- Permanent Partial to the Body as a Whole: These are payments made for the degree of permanent loss or impairment caused to you as a result of your injury. The amount you are entitled to is calculated as two-thirds (66.67%) of your former weekly wages multiplied by the percentage of disability you suffer from. You are entitled to receive these benefits for a period of 300 weeks, less the number of weeks you receive or have received temporary and permanent disability.
- Death: If your injury results in your ultimate death, your surviving spouse is entitled to receive benefits calculated as roughly two-thirds (66.67%) of you average weekly wages for the period of your life, until the spouse gets remarried. If you leave behind children, your spouse will be entitled to receive seventy-five percent (75%) of your average weekly wages. Surviving children will be entitled to a percentage of the death benefit until they have reached the age of nineteen (19), or twenty-five (25) if they are enrolled in a full time accredited educational institution. Your surviving family may be entitled to receive approximately $6,000.00 to compensate for funeral expenses.
- Vocational Rehabilitation: These are services and opportunities you may elect to use to help you get job re-training in the event that you are unable to return to the kind of employment you engaged in prior to your injury. You are not required to engage in vocational rehabilitation in all circumstances; however, a vocational rehabilitation counselor may be appointed to your case and may submit to the court a vocational rehabilitation plan to help you move toward sustainable employment.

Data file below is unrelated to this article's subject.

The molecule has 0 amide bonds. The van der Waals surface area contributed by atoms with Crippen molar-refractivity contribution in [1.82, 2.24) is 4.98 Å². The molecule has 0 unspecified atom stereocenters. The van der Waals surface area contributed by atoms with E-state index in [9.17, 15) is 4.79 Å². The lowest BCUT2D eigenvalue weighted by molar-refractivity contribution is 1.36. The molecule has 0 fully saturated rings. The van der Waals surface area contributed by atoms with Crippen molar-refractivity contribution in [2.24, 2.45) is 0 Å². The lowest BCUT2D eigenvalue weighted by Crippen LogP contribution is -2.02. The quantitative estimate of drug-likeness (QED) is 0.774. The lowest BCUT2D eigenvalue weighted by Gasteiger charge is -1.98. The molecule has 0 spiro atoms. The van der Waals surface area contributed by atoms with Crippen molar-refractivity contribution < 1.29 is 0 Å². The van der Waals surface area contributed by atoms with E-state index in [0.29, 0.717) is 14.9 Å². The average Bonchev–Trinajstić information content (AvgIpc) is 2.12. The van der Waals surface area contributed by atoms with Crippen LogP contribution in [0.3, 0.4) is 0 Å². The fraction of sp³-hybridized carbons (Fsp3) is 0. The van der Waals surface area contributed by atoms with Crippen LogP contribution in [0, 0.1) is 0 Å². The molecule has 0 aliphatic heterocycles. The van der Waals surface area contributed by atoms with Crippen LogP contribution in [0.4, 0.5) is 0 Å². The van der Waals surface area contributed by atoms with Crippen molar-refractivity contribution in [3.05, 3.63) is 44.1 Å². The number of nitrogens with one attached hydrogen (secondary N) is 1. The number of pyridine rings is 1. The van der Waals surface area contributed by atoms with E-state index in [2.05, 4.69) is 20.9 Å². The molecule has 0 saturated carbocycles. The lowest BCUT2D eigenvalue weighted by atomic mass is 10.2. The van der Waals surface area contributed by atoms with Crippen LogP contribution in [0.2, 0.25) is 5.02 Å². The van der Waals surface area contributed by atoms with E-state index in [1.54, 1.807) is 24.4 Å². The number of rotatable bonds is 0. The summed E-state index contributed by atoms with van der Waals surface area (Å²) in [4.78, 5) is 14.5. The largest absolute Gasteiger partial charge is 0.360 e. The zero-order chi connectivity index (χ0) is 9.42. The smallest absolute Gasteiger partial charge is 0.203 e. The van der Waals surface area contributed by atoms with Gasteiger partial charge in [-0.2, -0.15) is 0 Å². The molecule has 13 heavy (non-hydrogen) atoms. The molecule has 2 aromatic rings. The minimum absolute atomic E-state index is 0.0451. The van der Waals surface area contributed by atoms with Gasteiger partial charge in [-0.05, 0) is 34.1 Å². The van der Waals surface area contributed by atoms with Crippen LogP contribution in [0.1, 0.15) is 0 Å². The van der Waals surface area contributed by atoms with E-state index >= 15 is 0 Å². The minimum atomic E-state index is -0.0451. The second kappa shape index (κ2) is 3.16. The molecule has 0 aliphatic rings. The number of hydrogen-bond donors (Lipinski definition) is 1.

In the event that you are unsatisfied with your employer’s or your employer’s insurance provider’s determination regarding your claim, you may contact the Nebraska Workers’ Compensation Court to discuss possible avenues to resolve a dispute. Any party, you or your employer, may request an informal dispute resolution to settle issues of your claim. This resembles a mediation, where a neutral third party (a mediator) helps to steer both sides towards a mutually agreeable solution.
If an informal proceeding is unlikely to solve to issues involved, you may file a petition, essentially filing a claim for a lawsuit, with the Nebraska Workers’ Compensation Court. You are not required to seek the assistance of an attorney, however it may be to your advantage to consult with one at the very least.
You have two (2) years from the time of your accident or the last date of received benefits payments to file a petition with the court. Failing to file your petition within this two year time period will preclude you from bringing a law suit.
After receiving your petition the Court will issues a summons to the opposing party. The opposing party has fourteen (14) days to provide an answer. After the answer has been made, a hearing will be scheduled and a judge will be asked to listen to the case. The judge will make a written determination about the merits of the case.
If you are not happy with the judge’s determination you may appeal the decision by submitting an Application for Review within fourteen (14) days of the date of the decision. The appeal is administered by a three-judge panel which will review the case and issue a decision.
If either party remains unsettled with the determination at this stage of the appeal, either party may appeal the case to the state court system- starting first with the state court of appeals.